There is something wonderful and teenage about the Twilight books. I was completely unaware of them until I saw “Twilight”, the first in the series, had been left on a train I was on, in 2006. It was a great deal more compelling than the book I had been reading and I finished the whole thing before the train arrived in London. The world created is about how vampires and humans co-exist and makes you want to read on.
Having a soft spot for the soft-focus vampire world of “Twilight”, which was one of the few films I saw in 2008, I was intrigued to see the newest part of the saga. I have liked Robert Pattinson, who plays vampire Edward Cullen, since he played Cedric Diggory in “Harry Potter and the Goblet of Fire” in 2005, a role he reprised in 2007’s “Order of the Phoenix”. I understand perfectly well why his face is on the fastest-selling calendar in shops.
And Kristen Stewart, who plays human Bella Swan, was great in 2002’s “Panic Room”, playing Jodie Foster’s daughter. Stewart had exactly the right sense of the claustrophobia of the place and the situation and managed to stand up to Foster and get noticed.
But the movie had been panned by the critics as soft-focus porn – without sex – and tedious. I figured I liked a few of the actors (including the wonderful Billy Burke from “Ladder 49” and “24”) and that teenage sighing doesn’t annoy me nearly as much as it annoys most critics, so I’d go see it. I live in east London, so I have a great need to see pretty rural scenery and I was certain “New Moon” would provide that.
I went with my daughter, who is well past her teenage years but shares my warmth towards Stephenie Meyer’s Twilight books and Robert Pattinson. She hadn’t seen the first movie, but that really didn’t matter.
You just have to suspend disbelief and critical faculties and get into the spirit of the thing. The gentle, brooding and slightly sulky mood is sustained and the vampire and werewolf worlds keep their separate identity, even while intersecting with human reality. Italy and America have rarely looked quite so pretty, in such a slightly sinister way.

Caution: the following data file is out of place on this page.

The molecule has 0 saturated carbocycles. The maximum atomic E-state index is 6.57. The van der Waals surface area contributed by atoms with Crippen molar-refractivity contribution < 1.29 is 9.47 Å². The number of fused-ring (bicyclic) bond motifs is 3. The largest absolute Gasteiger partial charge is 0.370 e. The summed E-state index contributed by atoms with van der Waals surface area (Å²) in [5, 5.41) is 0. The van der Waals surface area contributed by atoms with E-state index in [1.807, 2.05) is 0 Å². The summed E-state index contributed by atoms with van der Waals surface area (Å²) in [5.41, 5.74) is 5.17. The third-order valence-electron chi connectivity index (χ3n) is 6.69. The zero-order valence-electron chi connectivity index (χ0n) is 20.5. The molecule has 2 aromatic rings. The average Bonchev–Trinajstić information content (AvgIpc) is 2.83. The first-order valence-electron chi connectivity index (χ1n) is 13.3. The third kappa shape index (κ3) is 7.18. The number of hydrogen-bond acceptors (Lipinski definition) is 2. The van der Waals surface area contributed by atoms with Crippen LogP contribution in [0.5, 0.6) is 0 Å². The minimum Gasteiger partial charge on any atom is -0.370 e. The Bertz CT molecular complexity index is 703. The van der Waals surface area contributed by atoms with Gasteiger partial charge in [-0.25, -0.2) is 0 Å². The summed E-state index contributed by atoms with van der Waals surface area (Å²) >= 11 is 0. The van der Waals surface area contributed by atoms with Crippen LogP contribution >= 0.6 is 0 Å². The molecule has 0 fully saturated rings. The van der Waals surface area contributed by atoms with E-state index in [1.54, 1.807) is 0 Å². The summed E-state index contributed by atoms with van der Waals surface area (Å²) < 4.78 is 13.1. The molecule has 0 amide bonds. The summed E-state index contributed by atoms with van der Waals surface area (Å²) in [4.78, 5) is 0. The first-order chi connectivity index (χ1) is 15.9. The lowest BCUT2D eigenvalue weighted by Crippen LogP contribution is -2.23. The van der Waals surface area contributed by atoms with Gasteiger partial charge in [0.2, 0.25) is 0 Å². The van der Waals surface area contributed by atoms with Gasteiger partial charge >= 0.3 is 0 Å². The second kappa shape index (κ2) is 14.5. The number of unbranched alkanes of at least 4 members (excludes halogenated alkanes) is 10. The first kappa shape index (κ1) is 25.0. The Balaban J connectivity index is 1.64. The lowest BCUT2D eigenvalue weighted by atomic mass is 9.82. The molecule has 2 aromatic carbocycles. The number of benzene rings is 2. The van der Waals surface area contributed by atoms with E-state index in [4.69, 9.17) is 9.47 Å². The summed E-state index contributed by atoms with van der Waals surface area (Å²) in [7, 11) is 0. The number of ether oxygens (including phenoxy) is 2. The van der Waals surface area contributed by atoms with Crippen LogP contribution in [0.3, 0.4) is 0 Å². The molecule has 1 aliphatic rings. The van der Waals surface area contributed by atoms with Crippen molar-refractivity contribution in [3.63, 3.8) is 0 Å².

It broods, like Heathcliff broods. It sighs, like teenagers sigh. It flounces and tosses its perfectly flicked hair over its shoulders. It pouts and slopes and slinks its way into athletic moments of swooshing and jumping, which owe more than a small debt to “Crouching Tiger, Hidden Dragon” in their slow, circular and jerky movements. It also owes a debt to soft porn – not that I’d know THAT for certain, would I? But I have a vivid imagination and can guess, can’t I?
It isn’t highbrow art. The vampire loves the girl and, therefore, he doesn’t bite her. The werewolf also loves the girl, but he just isn’t a killer werewolf, except that he does kill vampires. The vampire and werewolf worlds have a truce and Edward (our vampire) leaves the human world to protect Bella (our human heroine) from terrible things, which threaten from a variety of vampire sources.
It’s lovely. It isn’t the unabashed good fun of “Zombieworld” nor the eerie story told in full of “The Uninvited”. Justice isn’t an extra cast member, as in “Drag Me To Hell”. It lacks the coherent sense of an alternative universe of “The Imaginarium of Dr Parnassus” and there isn’t an actor with the sheer power of Heath Ledger to grab at your heart. The bad guys are not as in your face as in “Cirque du Freak”, but they are still bad guys with evil motivations.
It has its own loveable soft-focus charm. My daughter said “They can’t leave us there!” in some real horror, as the end credits rolled. But that’s the whole point of the saga. They can and will leave us hanging on, until the next one comes out in 2010. And they will probably leave us hanging on after that one, too.
That’s the basic thing we need to remember of the being teenage world. It is neither one thing nor the other. Things are never resolved and the resolutions that lurch into place tend to be highly emoted, temporary and largely theoretical. Things don’t last. This set of movies know its audience and gets the teenagers into the mood to stay set in their usual values, with just a little more froth and beauty than usual. It’s a highly-charged romantic vision and has earned a very special place in my heart, where sighs whisper below the surface and yearning is at its greatest.